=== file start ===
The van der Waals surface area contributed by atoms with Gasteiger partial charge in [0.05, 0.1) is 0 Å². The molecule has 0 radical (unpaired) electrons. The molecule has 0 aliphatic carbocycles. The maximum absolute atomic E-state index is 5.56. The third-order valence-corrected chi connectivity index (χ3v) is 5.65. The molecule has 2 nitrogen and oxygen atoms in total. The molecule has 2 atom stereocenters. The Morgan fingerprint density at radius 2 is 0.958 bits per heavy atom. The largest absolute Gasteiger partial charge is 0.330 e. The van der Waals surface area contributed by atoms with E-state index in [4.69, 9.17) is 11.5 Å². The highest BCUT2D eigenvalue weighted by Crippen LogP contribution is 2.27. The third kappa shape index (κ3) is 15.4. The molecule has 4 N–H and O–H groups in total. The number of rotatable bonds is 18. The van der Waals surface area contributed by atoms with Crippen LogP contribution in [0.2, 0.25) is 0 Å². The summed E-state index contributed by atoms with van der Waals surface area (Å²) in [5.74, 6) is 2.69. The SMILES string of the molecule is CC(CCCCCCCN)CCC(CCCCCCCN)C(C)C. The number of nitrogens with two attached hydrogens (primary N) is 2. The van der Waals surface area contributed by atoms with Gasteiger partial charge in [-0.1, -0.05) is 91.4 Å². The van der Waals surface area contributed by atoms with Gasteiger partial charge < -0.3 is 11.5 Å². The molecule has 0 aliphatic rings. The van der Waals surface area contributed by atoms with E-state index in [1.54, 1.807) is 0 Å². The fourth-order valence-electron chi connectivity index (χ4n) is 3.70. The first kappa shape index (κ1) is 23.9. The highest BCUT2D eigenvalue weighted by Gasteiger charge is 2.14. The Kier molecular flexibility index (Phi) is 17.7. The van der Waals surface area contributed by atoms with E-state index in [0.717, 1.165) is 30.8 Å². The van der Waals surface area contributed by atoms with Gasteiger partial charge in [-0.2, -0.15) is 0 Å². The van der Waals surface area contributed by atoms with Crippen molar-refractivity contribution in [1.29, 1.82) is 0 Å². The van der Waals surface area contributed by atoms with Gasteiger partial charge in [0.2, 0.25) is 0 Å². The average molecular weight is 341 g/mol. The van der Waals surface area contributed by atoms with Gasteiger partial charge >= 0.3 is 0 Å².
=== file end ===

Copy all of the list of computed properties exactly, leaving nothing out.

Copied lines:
The van der Waals surface area contributed by atoms with Gasteiger partial charge in [0.05, 0.1) is 0 Å². The molecule has 0 radical (unpaired) electrons. The molecule has 0 aliphatic carbocycles. The maximum absolute atomic E-state index is 5.56. The third-order valence-corrected chi connectivity index (χ3v) is 5.65. The molecule has 2 nitrogen and oxygen atoms in total. The molecule has 2 atom stereocenters. The Morgan fingerprint density at radius 2 is 0.958 bits per heavy atom. The largest absolute Gasteiger partial charge is 0.330 e. The van der Waals surface area contributed by atoms with E-state index in [4.69, 9.17) is 11.5 Å². The highest BCUT2D eigenvalue weighted by Crippen LogP contribution is 2.27. The third kappa shape index (κ3) is 15.4. The molecule has 4 N–H and O–H groups in total. The number of rotatable bonds is 18. The van der Waals surface area contributed by atoms with Crippen LogP contribution in [0.2, 0.25) is 0 Å². The summed E-state index contributed by atoms with van der Waals surface area (Å²) in [5.74, 6) is 2.69. The SMILES string of the molecule is CC(CCCCCCCN)CCC(CCCCCCCN)C(C)C. The number of nitrogens with two attached hydrogens (primary N) is 2. The van der Waals surface area contributed by atoms with Gasteiger partial charge in [-0.1, -0.05) is 91.4 Å². The van der Waals surface area contributed by atoms with Gasteiger partial charge < -0.3 is 11.5 Å². The molecule has 0 aliphatic rings. The van der Waals surface area contributed by atoms with E-state index in [1.54, 1.807) is 0 Å². The fourth-order valence-electron chi connectivity index (χ4n) is 3.70. The first kappa shape index (κ1) is 23.9. The highest BCUT2D eigenvalue weighted by Gasteiger charge is 2.14. The Kier molecular flexibility index (Phi) is 17.7. The van der Waals surface area contributed by atoms with E-state index in [0.717, 1.165) is 30.8 Å². The van der Waals surface area contributed by atoms with Gasteiger partial charge in [-0.2, -0.15) is 0 Å². The van der Waals surface area contributed by atoms with Crippen molar-refractivity contribution in [1.29, 1.82) is 0 Å². The van der Waals surface area contributed by atoms with Gasteiger partial charge in [0.2, 0.25) is 0 Å². The average molecular weight is 341 g/mol. The van der Waals surface area contributed by atoms with Gasteiger partial charge >= 0.3 is 0 Å².